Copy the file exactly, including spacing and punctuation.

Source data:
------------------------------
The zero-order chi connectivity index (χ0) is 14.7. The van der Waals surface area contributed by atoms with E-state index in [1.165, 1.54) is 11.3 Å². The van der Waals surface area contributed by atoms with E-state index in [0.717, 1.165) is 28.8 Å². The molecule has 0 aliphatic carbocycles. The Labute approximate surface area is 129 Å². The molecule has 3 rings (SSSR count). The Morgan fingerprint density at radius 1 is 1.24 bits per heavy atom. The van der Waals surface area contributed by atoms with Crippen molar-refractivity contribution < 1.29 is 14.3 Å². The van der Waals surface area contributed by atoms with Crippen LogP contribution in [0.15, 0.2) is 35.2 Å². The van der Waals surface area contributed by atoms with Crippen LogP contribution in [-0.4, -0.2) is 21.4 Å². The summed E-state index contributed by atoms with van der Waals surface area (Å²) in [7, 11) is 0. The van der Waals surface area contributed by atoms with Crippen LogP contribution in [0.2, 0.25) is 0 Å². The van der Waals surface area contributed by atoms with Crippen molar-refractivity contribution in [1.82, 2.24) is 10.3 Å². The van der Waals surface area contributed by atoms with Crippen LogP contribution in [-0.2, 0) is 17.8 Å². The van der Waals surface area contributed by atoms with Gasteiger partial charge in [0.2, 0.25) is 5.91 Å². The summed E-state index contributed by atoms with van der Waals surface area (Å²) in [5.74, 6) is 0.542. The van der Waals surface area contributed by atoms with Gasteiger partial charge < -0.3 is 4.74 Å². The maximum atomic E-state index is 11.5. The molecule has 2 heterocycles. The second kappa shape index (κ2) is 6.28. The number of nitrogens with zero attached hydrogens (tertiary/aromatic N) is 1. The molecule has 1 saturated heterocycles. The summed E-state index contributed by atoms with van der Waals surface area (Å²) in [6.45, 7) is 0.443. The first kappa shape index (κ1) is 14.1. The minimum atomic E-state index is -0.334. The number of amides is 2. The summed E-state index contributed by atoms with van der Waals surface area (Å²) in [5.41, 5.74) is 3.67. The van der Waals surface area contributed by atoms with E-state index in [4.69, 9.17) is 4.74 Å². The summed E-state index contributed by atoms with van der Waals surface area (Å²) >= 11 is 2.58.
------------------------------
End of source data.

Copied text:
The zero-order chi connectivity index (χ0) is 14.7. The van der Waals surface area contributed by atoms with E-state index in [1.165, 1.54) is 11.3 Å². The van der Waals surface area contributed by atoms with E-state index in [0.717, 1.165) is 28.8 Å². The molecule has 0 aliphatic carbocycles. The Labute approximate surface area is 129 Å². The molecule has 3 rings (SSSR count). The Morgan fingerprint density at radius 1 is 1.24 bits per heavy atom. The van der Waals surface area contributed by atoms with Crippen molar-refractivity contribution < 1.29 is 14.3 Å². The van der Waals surface area contributed by atoms with Crippen LogP contribution in [0.15, 0.2) is 35.2 Å². The van der Waals surface area contributed by atoms with Crippen LogP contribution in [-0.4, -0.2) is 21.4 Å². The summed E-state index contributed by atoms with van der Waals surface area (Å²) in [7, 11) is 0. The van der Waals surface area contributed by atoms with Crippen LogP contribution in [0.2, 0.25) is 0 Å². The van der Waals surface area contributed by atoms with Crippen molar-refractivity contribution in [1.82, 2.24) is 10.3 Å². The van der Waals surface area contributed by atoms with Crippen LogP contribution in [-0.2, 0) is 17.8 Å². The van der Waals surface area contributed by atoms with Gasteiger partial charge in [0.2, 0.25) is 5.91 Å². The summed E-state index contributed by atoms with van der Waals surface area (Å²) in [5.74, 6) is 0.542. The van der Waals surface area contributed by atoms with Gasteiger partial charge < -0.3 is 4.74 Å². The maximum atomic E-state index is 11.5. The molecule has 2 heterocycles. The second kappa shape index (κ2) is 6.28. The number of nitrogens with zero attached hydrogens (tertiary/aromatic N) is 1. The molecule has 1 saturated heterocycles. The summed E-state index contributed by atoms with van der Waals surface area (Å²) in [6.45, 7) is 0.443. The first kappa shape index (κ1) is 14.1. The minimum atomic E-state index is -0.334. The number of amides is 2. The summed E-state index contributed by atoms with van der Waals surface area (Å²) in [5.41, 5.74) is 3.67. The van der Waals surface area contributed by atoms with E-state index in [4.69, 9.17) is 4.74 Å². The summed E-state index contributed by atoms with van der Waals surface area (Å²) >= 11 is 2.58.